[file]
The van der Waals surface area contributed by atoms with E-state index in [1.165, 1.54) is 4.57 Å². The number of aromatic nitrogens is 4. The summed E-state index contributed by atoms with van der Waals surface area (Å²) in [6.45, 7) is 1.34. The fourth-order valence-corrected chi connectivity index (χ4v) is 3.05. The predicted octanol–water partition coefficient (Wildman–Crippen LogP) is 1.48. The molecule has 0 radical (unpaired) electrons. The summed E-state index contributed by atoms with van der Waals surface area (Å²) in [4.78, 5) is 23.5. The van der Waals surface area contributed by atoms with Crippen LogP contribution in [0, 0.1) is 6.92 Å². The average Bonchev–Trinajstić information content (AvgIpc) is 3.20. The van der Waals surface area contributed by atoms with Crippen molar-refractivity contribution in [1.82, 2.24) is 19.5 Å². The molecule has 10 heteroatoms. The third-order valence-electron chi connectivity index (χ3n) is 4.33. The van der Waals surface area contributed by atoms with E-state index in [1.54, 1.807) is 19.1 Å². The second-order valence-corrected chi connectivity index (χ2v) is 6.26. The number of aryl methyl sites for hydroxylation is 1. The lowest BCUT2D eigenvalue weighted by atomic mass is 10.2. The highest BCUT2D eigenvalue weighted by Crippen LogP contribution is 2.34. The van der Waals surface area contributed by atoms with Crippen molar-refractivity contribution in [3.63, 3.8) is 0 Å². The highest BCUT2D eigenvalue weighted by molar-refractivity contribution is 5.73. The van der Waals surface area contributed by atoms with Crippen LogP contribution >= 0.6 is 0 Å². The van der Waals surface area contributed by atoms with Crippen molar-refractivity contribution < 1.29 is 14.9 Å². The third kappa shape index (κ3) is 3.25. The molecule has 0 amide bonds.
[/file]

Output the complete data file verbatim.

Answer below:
The van der Waals surface area contributed by atoms with E-state index in [1.165, 1.54) is 4.57 Å². The number of aromatic nitrogens is 4. The summed E-state index contributed by atoms with van der Waals surface area (Å²) in [6.45, 7) is 1.34. The fourth-order valence-corrected chi connectivity index (χ4v) is 3.05. The predicted octanol–water partition coefficient (Wildman–Crippen LogP) is 1.48. The molecule has 0 radical (unpaired) electrons. The summed E-state index contributed by atoms with van der Waals surface area (Å²) in [4.78, 5) is 23.5. The van der Waals surface area contributed by atoms with Crippen LogP contribution in [0, 0.1) is 6.92 Å². The average Bonchev–Trinajstić information content (AvgIpc) is 3.20. The van der Waals surface area contributed by atoms with Crippen molar-refractivity contribution in [1.82, 2.24) is 19.5 Å². The molecule has 10 heteroatoms. The third-order valence-electron chi connectivity index (χ3n) is 4.33. The van der Waals surface area contributed by atoms with E-state index in [1.54, 1.807) is 19.1 Å². The second-order valence-corrected chi connectivity index (χ2v) is 6.26. The number of aryl methyl sites for hydroxylation is 1. The lowest BCUT2D eigenvalue weighted by atomic mass is 10.2. The highest BCUT2D eigenvalue weighted by Crippen LogP contribution is 2.34. The van der Waals surface area contributed by atoms with Crippen molar-refractivity contribution in [3.63, 3.8) is 0 Å². The highest BCUT2D eigenvalue weighted by molar-refractivity contribution is 5.73. The van der Waals surface area contributed by atoms with Crippen LogP contribution >= 0.6 is 0 Å². The van der Waals surface area contributed by atoms with Crippen molar-refractivity contribution < 1.29 is 14.9 Å². The third kappa shape index (κ3) is 3.25. The molecule has 0 amide bonds.